Interesting journey of self-acceptance. Gameplay is very repetitive, which may have a slightly hypnotic effect, but risks becoming dull.
Does a good job capturing the selfish social anxiety of the two most recent generations. I found myself definitely feeling judgmental rather than sympathetic toward the protagonist.
This is one of the shorter games in Incanus' vampire series, but I really had a lot of fun with it.
A really clever escape game with a remarkably fascinating setting.
One of the finest Spanish-speaking IF/text adventure authors has returned after a long absence. And even giving some face to Squiffy!
CYOA in Simplified Mandarin. Not a bad game at all, especially if you're learning Chinese. The need to make a choice ever couple of sentences forces you to comprehend.
If you can read Spanish, this game is a masterpiece. The documentation* alone is well worth reading. Textadventures.co.uk doesn't have a 'Mythology' category, but that's the real genre of this game. You play one of the last members of the Chiloe tribe (of the South American west coast) who is still living in the traditional way. Your goal is to become a Machi (shaman) and gain the right to interact with the Pincoya (spirit/goddess) to save your way of life. The frequent use of local dialect and Mapuche language builds the atmosphere beautifully. (And the documentation is helpful for understanding it.)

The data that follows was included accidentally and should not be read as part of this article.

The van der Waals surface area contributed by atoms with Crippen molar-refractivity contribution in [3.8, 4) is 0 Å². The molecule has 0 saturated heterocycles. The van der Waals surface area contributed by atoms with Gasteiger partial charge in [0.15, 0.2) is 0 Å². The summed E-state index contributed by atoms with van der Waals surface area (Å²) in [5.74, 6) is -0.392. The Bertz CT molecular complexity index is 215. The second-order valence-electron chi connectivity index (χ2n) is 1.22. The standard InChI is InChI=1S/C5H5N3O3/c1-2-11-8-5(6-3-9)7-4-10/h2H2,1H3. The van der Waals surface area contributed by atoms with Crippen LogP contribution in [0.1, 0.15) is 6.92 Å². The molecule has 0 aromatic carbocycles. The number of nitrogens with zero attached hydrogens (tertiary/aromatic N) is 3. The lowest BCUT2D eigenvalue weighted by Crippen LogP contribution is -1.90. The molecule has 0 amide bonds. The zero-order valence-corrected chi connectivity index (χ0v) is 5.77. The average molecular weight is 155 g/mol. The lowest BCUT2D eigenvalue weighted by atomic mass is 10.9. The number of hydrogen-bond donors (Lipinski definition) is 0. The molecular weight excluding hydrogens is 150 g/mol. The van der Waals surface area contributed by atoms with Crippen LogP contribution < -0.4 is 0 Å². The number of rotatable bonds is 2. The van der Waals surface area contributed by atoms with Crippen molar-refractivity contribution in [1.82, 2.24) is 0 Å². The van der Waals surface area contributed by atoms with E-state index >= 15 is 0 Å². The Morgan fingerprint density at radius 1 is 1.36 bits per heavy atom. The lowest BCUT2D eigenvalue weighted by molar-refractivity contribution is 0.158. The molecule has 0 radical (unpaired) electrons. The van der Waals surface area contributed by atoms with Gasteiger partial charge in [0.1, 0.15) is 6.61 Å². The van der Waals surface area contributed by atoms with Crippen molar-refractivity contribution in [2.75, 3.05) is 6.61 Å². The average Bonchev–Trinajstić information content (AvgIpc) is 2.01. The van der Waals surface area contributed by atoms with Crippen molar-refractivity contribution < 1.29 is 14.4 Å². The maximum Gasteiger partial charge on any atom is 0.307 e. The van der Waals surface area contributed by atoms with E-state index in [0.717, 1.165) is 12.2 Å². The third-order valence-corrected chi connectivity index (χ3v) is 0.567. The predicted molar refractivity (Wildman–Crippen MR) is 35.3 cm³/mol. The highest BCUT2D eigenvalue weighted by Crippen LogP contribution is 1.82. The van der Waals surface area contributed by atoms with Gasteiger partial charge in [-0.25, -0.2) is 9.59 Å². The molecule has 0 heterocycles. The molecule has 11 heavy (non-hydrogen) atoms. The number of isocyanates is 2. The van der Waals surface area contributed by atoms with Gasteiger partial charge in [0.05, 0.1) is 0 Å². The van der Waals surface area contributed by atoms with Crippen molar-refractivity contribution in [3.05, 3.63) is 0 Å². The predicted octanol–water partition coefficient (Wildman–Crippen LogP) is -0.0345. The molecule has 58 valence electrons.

The one possibly unpleasant thing about the game is the boat you travel in. It's over-implemented and difficult to use. It's good for reminding you that your boat is your livelihood, but it can get irritating. It includes hints (type PISTAS) so at least you won't get stuck.
Have you ever tried the famous language lesson where the students try to explain to you how to make a peanut butter and jelly sandwich? Hilarious, isn't it? Now turn that into a text adventure. Then exchange PBJ for garlic bread...
... and vampires.